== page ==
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China finds and kills 42,000 counterfeit apps – many of them investment scams
Constant crackdowns on bad online behavior don't seem to deter crims
The Cyberspace Administration of China (CAC) announced a crackdown on investment fraud platforms on Friday in conjunction with the country's Ministry of Public Security.
"Since the beginning of this year, the Anti-Fraud Center of the CAC has investigated and cracked down on 42,000 counterfeit apps," declared the internet regulator.
The CAC said those apps have been added to a database that currently includes around 3.8 million fraud-related websites and 514,000 apps, which have collectively seen it issue over two billion alerts.
Many of the fraudsters operate by spoofing platforms like Chinese tech giant JD.com's fintech arm JD Finance, launch a large number of apps with similar logos and products, then entice victims with small rebates before stealing their money. Some platforms even falsely claim to be state-owned to gain trust and attract users.
The CAC documented seven case studies in which victims lost between $1500 and $60,000. One victim was tricked into paying non-existent account verification fees, another was unable to withdraw money as he watched his "investment" tank before the fake app eventually became inaccessible.
The regulator pointed out that such apps pose risks to users' data, as well as their bank accounts.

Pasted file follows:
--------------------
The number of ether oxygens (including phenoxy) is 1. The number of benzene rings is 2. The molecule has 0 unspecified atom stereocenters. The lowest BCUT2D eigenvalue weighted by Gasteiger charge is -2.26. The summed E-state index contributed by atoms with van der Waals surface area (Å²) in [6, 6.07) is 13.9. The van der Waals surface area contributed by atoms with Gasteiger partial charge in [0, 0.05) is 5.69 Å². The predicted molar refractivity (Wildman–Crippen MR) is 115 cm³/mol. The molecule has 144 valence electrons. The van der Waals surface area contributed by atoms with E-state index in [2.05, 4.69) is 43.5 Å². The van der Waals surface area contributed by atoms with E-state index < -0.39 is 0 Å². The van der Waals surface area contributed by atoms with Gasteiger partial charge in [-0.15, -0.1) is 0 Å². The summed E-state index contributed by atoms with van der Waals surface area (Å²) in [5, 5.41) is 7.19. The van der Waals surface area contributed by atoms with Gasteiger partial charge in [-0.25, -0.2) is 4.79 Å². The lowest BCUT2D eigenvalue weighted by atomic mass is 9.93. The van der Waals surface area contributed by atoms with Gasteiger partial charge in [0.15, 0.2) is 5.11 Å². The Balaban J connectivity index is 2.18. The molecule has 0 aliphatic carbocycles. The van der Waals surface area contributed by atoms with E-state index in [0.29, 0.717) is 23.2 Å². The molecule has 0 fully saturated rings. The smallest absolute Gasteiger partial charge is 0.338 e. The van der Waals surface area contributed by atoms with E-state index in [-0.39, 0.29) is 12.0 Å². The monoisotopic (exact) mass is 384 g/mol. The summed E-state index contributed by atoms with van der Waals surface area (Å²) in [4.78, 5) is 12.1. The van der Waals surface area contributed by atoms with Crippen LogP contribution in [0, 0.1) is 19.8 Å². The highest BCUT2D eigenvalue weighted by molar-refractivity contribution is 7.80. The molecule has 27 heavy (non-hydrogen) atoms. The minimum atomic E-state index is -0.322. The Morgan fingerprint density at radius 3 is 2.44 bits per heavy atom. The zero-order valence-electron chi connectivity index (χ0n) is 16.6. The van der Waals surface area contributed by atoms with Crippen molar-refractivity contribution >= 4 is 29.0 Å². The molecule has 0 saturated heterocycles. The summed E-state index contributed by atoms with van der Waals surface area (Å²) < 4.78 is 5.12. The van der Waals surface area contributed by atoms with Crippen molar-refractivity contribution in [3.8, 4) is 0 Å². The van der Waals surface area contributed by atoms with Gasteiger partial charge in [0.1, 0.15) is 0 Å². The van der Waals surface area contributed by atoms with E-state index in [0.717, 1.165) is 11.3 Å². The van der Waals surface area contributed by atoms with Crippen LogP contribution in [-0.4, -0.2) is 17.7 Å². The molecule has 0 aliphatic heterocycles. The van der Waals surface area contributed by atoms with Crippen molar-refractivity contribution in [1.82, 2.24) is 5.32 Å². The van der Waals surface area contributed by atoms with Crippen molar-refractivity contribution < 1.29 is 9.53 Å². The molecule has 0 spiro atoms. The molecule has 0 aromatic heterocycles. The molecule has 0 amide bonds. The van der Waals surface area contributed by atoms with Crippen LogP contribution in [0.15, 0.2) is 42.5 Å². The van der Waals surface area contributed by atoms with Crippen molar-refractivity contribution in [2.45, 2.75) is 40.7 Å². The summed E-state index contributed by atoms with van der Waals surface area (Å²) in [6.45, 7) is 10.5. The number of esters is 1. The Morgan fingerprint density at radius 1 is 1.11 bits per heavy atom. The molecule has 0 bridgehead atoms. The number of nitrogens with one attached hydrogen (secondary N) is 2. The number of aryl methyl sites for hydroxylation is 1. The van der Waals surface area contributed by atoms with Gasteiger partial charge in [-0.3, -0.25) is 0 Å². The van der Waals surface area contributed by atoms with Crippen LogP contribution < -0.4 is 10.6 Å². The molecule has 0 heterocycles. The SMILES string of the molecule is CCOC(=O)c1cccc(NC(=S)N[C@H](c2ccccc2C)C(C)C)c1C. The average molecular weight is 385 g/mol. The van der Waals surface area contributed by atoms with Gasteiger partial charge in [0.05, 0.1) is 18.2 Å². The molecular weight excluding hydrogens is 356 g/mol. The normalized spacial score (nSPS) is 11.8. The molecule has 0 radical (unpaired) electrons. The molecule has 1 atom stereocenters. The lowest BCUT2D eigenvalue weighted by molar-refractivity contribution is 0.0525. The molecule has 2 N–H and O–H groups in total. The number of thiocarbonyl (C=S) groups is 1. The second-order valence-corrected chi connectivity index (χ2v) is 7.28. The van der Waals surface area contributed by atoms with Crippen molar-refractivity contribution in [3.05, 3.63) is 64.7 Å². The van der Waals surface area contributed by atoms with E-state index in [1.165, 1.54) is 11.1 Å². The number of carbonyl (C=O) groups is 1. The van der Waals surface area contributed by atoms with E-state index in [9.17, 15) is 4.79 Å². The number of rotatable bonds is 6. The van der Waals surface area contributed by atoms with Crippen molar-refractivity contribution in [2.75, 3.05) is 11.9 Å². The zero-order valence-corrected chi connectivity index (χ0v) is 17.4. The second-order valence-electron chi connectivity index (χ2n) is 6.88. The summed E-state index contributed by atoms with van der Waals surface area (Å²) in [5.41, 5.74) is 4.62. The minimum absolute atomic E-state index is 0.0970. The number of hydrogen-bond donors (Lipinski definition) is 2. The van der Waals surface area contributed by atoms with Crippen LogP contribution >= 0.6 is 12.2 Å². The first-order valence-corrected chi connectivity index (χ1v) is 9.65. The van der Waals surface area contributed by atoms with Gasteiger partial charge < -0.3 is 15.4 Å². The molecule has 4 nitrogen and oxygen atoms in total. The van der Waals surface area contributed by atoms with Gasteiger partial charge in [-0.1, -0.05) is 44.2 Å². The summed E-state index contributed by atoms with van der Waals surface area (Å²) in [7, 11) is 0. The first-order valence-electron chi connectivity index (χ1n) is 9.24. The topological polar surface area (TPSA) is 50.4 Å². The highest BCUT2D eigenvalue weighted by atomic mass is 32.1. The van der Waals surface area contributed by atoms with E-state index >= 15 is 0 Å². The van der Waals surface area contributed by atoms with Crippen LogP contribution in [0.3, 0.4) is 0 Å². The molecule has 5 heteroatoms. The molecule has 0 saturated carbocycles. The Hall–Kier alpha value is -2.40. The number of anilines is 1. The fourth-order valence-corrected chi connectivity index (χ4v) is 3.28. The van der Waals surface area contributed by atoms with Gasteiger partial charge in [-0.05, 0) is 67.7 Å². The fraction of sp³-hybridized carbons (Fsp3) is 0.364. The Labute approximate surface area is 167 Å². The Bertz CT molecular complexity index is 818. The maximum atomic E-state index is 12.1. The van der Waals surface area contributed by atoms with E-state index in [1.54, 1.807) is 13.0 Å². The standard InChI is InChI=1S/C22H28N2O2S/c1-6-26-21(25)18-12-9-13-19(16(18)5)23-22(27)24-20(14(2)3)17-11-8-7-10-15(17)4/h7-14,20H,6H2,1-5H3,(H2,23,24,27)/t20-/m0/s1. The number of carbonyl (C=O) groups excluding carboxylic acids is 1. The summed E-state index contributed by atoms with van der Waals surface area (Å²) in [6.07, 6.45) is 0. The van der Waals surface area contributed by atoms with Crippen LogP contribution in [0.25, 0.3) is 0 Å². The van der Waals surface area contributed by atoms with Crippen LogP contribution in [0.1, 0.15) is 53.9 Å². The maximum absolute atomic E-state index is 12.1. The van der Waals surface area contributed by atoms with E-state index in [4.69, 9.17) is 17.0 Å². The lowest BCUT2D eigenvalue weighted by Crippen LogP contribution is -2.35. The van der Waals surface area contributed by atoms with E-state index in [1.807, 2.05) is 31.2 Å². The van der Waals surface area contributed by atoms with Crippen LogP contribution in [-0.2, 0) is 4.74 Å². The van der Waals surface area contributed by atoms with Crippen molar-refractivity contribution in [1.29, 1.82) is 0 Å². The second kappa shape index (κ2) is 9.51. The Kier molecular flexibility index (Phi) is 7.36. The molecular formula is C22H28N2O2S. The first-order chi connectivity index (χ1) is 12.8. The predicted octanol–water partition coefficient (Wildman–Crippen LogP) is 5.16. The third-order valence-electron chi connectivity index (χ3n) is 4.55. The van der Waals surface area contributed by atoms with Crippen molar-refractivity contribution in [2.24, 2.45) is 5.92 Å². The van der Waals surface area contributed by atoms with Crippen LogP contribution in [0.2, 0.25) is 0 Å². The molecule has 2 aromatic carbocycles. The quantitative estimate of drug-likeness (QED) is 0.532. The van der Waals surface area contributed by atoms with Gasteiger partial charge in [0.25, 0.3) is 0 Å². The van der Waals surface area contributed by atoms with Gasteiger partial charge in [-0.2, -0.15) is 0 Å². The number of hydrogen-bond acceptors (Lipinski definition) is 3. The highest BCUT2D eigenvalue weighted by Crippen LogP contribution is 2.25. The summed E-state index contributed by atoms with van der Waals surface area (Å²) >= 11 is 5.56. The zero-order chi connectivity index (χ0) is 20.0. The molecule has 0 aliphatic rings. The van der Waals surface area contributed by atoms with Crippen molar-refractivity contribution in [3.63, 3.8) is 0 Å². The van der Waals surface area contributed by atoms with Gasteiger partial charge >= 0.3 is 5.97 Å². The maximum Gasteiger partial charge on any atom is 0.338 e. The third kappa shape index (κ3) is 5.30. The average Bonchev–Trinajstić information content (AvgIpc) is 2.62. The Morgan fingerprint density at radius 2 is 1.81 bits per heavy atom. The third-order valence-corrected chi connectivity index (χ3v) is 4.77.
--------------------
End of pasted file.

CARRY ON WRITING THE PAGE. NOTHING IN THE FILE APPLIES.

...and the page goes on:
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The CAC advises users to download apps through official channels and verify identities before transferring any money. The org also warns app stores should strengthen security audits to prevent fake apps from operating.
Despite Beijing's many crackdowns on the local internet, and general intolerance of crime and corruption, fraud is prevalent in the Middle Kingdom.
In May, China's Ministry of Public Security revealed the top five most prevalent types of fraud carried out online or via phone.
The most common was an e-commerce scam known as "brushing," where victims are lured into paying for goods that may never actually show up or are delivered after a buyer is asked to perform several tasks like downloading dodgy apps or establishing profiles. Brushing accounted for a third of all internet fraud activity.
Next on the list was false investment and money managers, followed by malicious loan schemes.
The CAC has been on a mission to make the internet more wholesome, and in January shared a list of behaviors it wanted removed from China's web during its Spring Festival – a time in Chinese culture used for "Spring cleaning." Those behaviors included violent content, toxic online fandom, and excessive gaming.
But the regulator's efforts have gone deeper than surface level. Recent laws protect personal data, spell out requirements for critical information infrastructure operators to hold annual security reviews, and more. ®